As the cost of higher education continues to rise, digital natives are getting restless. Course materials, such as textbooks, can be one of the largest expenditures for a college student. The average student will spend more than $1,100 per year on books and supplies.
Migrating to digital technology, such as e-textbooks, can help ease this financial burden. E-textbooks are a less expensive alternative to traditional textbooks, and they combine Internet connectivity with interactive content to enhance learning and foster collaboration.
Laptops and tablets are the most common devices for digital educational material. Because students already use this technology in their personal lives, it’s time for the university system to make the jump. At Indiana University, Brad Wheeler, CIO and vice president for information and technology, recently instituted an e-textbook pilot program:
“Everyone really understood that the textbook situation was a huge cost to students,” he says, “Faculty were seeing students who weren’t even buying books they needed for courses.” Others, seeking the best deals online, were getting their textbooks weeks after the course had started, or ending up with the wrong edition. As students don’t have a choice in the materials for a class, Wheeler felt the school had a responsibility to students, many already struggling with the financial cost of attending school, to offer more affordable options.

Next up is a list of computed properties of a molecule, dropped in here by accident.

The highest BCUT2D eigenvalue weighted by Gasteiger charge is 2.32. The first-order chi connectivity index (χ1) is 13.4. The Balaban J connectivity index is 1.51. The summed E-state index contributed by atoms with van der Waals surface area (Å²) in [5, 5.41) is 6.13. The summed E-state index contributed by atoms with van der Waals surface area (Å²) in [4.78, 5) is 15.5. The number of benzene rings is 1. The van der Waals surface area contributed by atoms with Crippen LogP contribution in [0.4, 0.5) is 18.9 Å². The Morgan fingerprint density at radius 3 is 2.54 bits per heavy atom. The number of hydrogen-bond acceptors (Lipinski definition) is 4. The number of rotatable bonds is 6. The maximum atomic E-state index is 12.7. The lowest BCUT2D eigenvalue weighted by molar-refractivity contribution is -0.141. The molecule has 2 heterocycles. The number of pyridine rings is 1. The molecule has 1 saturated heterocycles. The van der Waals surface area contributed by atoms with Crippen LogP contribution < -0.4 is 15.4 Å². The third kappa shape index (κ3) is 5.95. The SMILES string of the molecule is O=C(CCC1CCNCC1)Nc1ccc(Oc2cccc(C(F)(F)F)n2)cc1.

The use of e-textbooks for learning in higher education will continue to be an important element to watch. Incorporation of e-textbook technology allows university administrators and faculty to monitor student engagement in real time and better understand the learning experience. Certainly this kind of shift will take time, but the paramount issue is whether higher education is properly prepared for the inevitable.
The infographic below presents key elements for higher education IT professionals to consider in the digital conversion.